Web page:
Spotlight: The bigger picture of European research with Ana Helman
Meet Ana Helman, who works at the interface between the Graphene Flagship Core Project and other national and international research initiatives.
Ana Helman works as Science Officer at the European Science Foundation – Science Connect and is involved in the Graphene Flagship as a European Alignment Officer. She is responsible for the co-ordination and alignment between the Core Project of the Graphene Flagship and national and international research initiatives, such as FLAG-ERA, an ERA-NET co-fund action that supports the Graphene Flagship and the Human Brain Project.
Previously, she managed the ESF’s portfolio of programmes in the field of physics, nanosciences and materials, including the European collaborative Research Programmes (EUROCORES), Research Networking Programmes, Forward Looks and the Expert Committee on Materials Sciences and Engineering (MatSEEC).
You can meet her online at the Diversity in Graphene Career Event, where she will present alternative career paths in science.
What made you choose a career in science, and how did you first become interested in your current job?
I have always liked the scientific approach and rational thinking. Observing and understanding nature was something very fascinating to me. In high school, I was attracted to natural sciences, but I did not know exactly what doing research actually means. The interest in my current job came gradually. After a PhD in Electronics, I started my career as a researcher at Philips Research laboratories in the Netherlands. That time, I realized I enjoyed working in a team and in collaboration across countries. I also wanted to see a “bigger picture”: how research was done at the European level. I started working at the ESF in 2008 and discovered what it actually meant to manage research programmes and advance research from a different perspective. I then worked for the US National Science Foundation’s Europe-Eurasia Office in Paris, promoting the cooperation between US and European research institutions and researchers. Later I moved back to Strasbourg to work again for ESF.
Can you tell us about what you are working on now?
My type of job allows me to work and interact with many different research communities across various fields of science, see how they work, learn what are their priorities and find ways to support them. It also provides me with a 360° view of the whole research process: from the idea and a proposal of a project, to its evaluation, funding, implementation and long term impact assessment. I also enjoy interacting with many different stakeholders: not only researchers, but also students, research funders, government officials and policy makers.
What is your view of how the Graphene Flagship will provide new technologies for the benefit of society?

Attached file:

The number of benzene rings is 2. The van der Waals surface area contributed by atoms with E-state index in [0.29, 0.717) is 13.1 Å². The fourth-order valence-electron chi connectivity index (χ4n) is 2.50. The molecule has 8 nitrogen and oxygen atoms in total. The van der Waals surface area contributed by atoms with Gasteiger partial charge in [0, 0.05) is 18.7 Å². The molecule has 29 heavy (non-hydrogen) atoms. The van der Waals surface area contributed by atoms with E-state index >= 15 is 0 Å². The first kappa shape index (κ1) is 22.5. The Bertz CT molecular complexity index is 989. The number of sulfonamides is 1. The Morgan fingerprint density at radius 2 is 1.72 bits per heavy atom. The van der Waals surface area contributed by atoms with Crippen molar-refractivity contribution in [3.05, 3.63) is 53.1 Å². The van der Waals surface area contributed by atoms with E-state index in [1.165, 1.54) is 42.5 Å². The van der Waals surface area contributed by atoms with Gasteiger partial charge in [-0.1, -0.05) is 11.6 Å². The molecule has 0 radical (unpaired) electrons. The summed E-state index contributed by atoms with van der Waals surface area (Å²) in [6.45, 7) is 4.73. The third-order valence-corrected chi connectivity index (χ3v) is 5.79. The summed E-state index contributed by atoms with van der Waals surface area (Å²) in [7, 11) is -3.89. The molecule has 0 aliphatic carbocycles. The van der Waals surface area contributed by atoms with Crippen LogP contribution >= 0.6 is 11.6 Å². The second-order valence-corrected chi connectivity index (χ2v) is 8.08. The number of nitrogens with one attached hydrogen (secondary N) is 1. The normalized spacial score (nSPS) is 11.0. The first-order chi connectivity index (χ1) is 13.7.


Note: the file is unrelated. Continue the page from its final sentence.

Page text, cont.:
The Graphene Flagship is a wonderful and very unique initiative that has brought together a very large research community and enabled it to really work together towards common goals. This experience is very precious as it shows that, despite all the challenges, this kind of action can work and produce results. The Graphene Flagship has delivered not only excellent research but also innovations and demonstrated impact in many different areas.
What are the biggest milestones in your career so far?
I am very proud of the fact that I have been involved in the Flagship since its inception, and that I have contributed to shape and develop the project. Witnessing the evolution of the Flagship from a very small coordination project to this big Europe-wide initiative has been very rewarding.
Do you have a role model or someone who inspires you?
Rather than looking up to some historical role models, I am very inspired by my fellow colleagues, researchers and friends who have very diverse careers and are managing to advance in their lives balancing personal and professional challenges. These are mostly female professionals with strong motivations, ambitions and high standards of excellence.
Why do you feel that diversity in science and technology is important for the Graphene Flagship's progress?
We should take advantage of our diverse and complex world to get inspired, learn from each other, and advance. ESF is involved in several projects that deal with gender equality and responsible research and innovation. This brings us in contact with experts and scholars working on the topic and enables us to apply this knowledge in our daily work.
What are your views for the future?
I would like to continue working at the European level in supporting researchers and research organisations. In these challenging time of crisis, we need more collaborations and I hope I can contribute to this.